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‘Lincoln’ begs the question: Where is Douglass?

Marc Morial

“If there is no struggle there is no progress. Those who profess to favor freedom and yet deprecate agitation, are men who want crops without plowing up the ground, they want rain without thunder and lightning.” — Frederick Douglass

No doubt many of you will take the opportunity to see the movie “Lincoln,” Steven Spielberg’s much-acclaimed dramatization of Abraham Lincoln’s determined 1865 fight for the passage of the 13th Amendment, which abolished slavery.

I came away from the movie impressed with its gripping depiction of the legislative maneuvering and horse-trading that Lincoln employed to win passage of the amendment.

But I am concerned that the movie leaves the false impression that the fight to end slavery was waged solely by white men in Washington and white (as well as a few black) soldiers on the battlefield.

What about the brave abolitionists of that time? Where are Susan B. Anthony, Elizabeth Cady Stanton and William Lloyd Garrison? And most puzzling of all, where is the great African American anti-slavery champion, Frederick Douglass?

In a recent New York Times letter, Pulitzer Prize-winning historian Eric Foner noted this omission in the film by making the point that “Emancipation — like all far-reaching political change — resulted from events at all levels of society, including the efforts … of slaves themselves to acquire freedom.”

But aside from the presence of some black Civil War soldiers, the few African Americans in Spielberg’s film were cast as admiring and grateful maids and butlers. In criticizing the fact that the movie overlooked the important role that free and enslaved blacks played in the abolitionist movement, Civil War historian Kate Masur wrote, “Mr. Spielberg’s ‘Lincoln’ gives us only faithful servants, patiently waiting for the day of Jubilee.”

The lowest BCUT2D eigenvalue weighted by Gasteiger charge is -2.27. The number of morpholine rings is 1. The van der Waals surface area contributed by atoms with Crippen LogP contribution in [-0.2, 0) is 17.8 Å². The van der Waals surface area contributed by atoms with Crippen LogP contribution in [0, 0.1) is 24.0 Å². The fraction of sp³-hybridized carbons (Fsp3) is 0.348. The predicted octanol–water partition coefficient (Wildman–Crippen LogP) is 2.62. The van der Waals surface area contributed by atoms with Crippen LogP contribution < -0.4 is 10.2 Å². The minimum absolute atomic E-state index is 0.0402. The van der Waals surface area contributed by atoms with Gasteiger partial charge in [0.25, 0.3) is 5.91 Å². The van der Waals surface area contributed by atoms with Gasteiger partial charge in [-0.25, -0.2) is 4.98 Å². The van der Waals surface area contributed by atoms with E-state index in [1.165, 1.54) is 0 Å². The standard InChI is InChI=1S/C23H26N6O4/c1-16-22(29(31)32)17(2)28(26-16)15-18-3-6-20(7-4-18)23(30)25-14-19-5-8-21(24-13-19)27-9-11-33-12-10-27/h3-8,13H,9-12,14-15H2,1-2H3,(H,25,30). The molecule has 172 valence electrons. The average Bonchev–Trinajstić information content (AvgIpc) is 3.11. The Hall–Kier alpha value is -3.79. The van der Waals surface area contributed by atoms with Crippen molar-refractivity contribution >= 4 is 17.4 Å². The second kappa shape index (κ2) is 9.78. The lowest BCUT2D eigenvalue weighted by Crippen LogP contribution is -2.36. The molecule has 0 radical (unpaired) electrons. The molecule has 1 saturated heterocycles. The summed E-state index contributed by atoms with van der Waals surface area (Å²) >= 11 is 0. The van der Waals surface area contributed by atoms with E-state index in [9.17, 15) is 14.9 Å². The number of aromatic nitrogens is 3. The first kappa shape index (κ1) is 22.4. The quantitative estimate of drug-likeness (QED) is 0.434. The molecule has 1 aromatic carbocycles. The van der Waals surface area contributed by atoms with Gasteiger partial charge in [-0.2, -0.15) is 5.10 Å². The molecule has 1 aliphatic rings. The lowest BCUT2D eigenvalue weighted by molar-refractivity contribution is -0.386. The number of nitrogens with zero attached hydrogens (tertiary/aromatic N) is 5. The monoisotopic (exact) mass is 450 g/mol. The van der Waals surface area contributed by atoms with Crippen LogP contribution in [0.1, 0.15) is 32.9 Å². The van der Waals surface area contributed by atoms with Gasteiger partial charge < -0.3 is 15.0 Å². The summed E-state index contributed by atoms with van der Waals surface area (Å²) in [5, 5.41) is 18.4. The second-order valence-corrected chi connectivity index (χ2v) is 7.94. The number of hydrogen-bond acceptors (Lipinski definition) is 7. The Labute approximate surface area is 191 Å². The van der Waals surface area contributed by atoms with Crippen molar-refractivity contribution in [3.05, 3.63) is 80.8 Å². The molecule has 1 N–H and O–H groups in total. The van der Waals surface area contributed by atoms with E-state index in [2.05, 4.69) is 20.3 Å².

That is not only factually incorrect, but it does a disservice to the historic efforts of numerous black and white abolitionists of that time, none more courageous and effective than Frederick Douglass.

Born in Talbot County, Md. in 1818, Douglass spent the first 21 years of his life as a slave, working variously as a household servant and unskilled laborer. In 1838, he escaped bondage and quickly became one of the most eloquent and forceful abolitionist voices of his day.

Self-taught, he published in 1845 his autobiography, Narrative of the Life of Frederick Douglass, an American Slave, and in 1847 he launched his anti-slavery newspaper, The North Star, in Rochester, N.Y.

At great risk to himself, Douglass recruited black soldiers for the Union Army during the Civil War, influenced Lincoln’s thinking and even challenged the President’s slow, legalistic walk toward emancipation.

Douglass saw the end of slavery as only the beginning of the fight for full economic and political equality, beginning with extending the right to vote to freed slaves. He argued, “What I ask for the Negro is not benevolence, not pity, not sympathy, but simply justice.”

Douglass’ efforts subsequently led to the passage of the 15th Amendment in 1869, guaranteeing African Americans the right to vote.

Stephen Spielberg’s “Lincoln” affirms the fact that President Lincoln played a pivotal role in ending slavery in America, but it egregiously omits the fact that Frederick Douglass and a courageous group of grassroots abolitionists led Lincoln and the nation to this victory.

Marc Morial is president and CEO of the National Urban League